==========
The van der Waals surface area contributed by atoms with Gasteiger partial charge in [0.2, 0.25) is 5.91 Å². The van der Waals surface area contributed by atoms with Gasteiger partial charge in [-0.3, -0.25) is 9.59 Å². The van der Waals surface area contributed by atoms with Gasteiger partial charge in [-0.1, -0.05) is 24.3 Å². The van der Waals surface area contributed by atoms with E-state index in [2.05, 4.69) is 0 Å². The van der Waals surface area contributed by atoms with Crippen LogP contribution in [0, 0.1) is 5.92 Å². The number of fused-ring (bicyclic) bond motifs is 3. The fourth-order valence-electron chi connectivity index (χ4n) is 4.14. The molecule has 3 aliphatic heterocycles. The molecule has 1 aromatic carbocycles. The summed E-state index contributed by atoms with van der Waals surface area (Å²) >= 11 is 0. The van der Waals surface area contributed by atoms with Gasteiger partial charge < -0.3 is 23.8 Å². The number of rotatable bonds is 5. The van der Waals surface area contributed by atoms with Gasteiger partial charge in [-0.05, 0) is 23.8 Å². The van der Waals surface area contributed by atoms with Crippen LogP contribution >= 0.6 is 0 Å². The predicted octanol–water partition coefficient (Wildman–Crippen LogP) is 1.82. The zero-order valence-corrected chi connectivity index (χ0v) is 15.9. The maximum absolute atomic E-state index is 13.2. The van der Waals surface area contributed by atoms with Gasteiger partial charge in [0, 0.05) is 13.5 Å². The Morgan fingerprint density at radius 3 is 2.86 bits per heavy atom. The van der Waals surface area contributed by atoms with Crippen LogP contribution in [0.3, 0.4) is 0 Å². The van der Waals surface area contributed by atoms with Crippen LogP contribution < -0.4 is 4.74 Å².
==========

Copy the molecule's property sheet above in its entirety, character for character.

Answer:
The van der Waals surface area contributed by atoms with Gasteiger partial charge in [0.2, 0.25) is 5.91 Å². The van der Waals surface area contributed by atoms with Gasteiger partial charge in [-0.3, -0.25) is 9.59 Å². The van der Waals surface area contributed by atoms with Gasteiger partial charge in [-0.1, -0.05) is 24.3 Å². The van der Waals surface area contributed by atoms with E-state index in [2.05, 4.69) is 0 Å². The van der Waals surface area contributed by atoms with Crippen LogP contribution in [0, 0.1) is 5.92 Å². The number of fused-ring (bicyclic) bond motifs is 3. The fourth-order valence-electron chi connectivity index (χ4n) is 4.14. The molecule has 3 aliphatic heterocycles. The molecule has 1 aromatic carbocycles. The summed E-state index contributed by atoms with van der Waals surface area (Å²) >= 11 is 0. The van der Waals surface area contributed by atoms with Gasteiger partial charge < -0.3 is 23.8 Å². The number of rotatable bonds is 5. The van der Waals surface area contributed by atoms with Gasteiger partial charge in [-0.05, 0) is 23.8 Å². The van der Waals surface area contributed by atoms with Crippen LogP contribution >= 0.6 is 0 Å². The predicted octanol–water partition coefficient (Wildman–Crippen LogP) is 1.82. The zero-order valence-corrected chi connectivity index (χ0v) is 15.9. The maximum absolute atomic E-state index is 13.2. The van der Waals surface area contributed by atoms with Gasteiger partial charge in [0, 0.05) is 13.5 Å². The Morgan fingerprint density at radius 3 is 2.86 bits per heavy atom. The van der Waals surface area contributed by atoms with Crippen LogP contribution in [0.3, 0.4) is 0 Å². The van der Waals surface area contributed by atoms with Crippen LogP contribution < -0.4 is 4.74 Å².